• Genealogical (check if item holds genealogical information such as marriage dates or funeral dates)
  • Location (box or container number)

Use the Main View options to filter, group and sort records as needed. Add tables for other information, such as an ancestor’s timeline or list of his friends, neighbors and associates. Airtable also acts as a relational database by letting you link records between tables. For example, say you have a Timeline base for your great-great-grandfather. An image column in that base could link to the image of his baptismal certificate in your Family Archive base. The result is slightly different on the desktop and mobile apps: The desktop app would display a thumbnail image in the Timeline, and the mobile app displays the linked filename, which you can tap to display the image.

4. Evernote

Many genealogists use Evernote for note-taking and web clipping, and this handy web-based tool and mobile app can help you organize your family archive information, too. Use it for your container inventory with a note for each container, and create notes for individual items with catalog descriptions and attached photos. Organize these notes into a notebook called Family Archive. You can set up templates for your container inventory and itemization notes, and copy them each time you want to add a new entry.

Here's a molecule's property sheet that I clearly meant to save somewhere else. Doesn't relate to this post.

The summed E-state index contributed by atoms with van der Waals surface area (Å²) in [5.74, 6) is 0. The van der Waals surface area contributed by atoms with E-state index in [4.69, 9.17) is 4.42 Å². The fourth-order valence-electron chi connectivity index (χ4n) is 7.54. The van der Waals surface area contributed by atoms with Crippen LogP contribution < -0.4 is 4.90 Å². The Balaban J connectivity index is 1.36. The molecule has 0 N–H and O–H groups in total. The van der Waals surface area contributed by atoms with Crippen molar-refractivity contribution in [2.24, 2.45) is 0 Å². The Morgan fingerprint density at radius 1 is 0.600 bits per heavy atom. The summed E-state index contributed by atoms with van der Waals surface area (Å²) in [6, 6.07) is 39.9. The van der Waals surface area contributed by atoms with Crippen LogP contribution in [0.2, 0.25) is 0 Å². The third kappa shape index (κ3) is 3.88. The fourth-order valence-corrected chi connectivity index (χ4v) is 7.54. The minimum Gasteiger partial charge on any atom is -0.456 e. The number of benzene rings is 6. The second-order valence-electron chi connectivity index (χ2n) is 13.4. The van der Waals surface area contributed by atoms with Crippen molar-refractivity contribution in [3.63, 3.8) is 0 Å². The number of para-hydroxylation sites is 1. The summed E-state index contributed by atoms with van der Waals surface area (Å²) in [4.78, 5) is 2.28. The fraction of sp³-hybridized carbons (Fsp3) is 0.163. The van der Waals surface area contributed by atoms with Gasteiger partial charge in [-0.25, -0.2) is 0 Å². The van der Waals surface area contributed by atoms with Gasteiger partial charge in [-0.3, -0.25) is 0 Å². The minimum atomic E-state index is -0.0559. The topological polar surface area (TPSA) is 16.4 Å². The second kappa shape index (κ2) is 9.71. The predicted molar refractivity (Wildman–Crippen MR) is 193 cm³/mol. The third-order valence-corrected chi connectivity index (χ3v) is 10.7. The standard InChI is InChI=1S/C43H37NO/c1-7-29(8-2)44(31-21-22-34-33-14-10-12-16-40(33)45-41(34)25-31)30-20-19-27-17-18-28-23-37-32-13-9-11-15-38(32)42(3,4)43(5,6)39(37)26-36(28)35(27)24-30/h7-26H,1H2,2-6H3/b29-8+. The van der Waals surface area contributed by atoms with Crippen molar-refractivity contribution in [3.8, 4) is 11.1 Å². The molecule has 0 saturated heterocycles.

Kerry Scott, a professional genealogist and author of How to Use Evernote for Genealogy: A Step-By-Step Guide to Organize Your Research and Boost Your Genealogy Productivity (Family Tree Books), uses Evernote to catalog a small collection of family heirlooms. She snaps a photo of each item with the Evernote app on her mobile phone, then enters a description with the names of relevant people, occasions and places. A tag such as #diningroom or #office indicates the location of the artifact.

“The free version of Evernote indexes anything printed on the item you’re photographing,” Scott adds, “which is especially cool for dishes because it will make the brand or pattern name searchable by keyword.” (Premium versions of Evernote also will index any PDF files you attach to your notes.) To take advantage of the text-recognition feature, photograph all sides of items like china or silver, which may have manufacturer and pattern or model details on the back.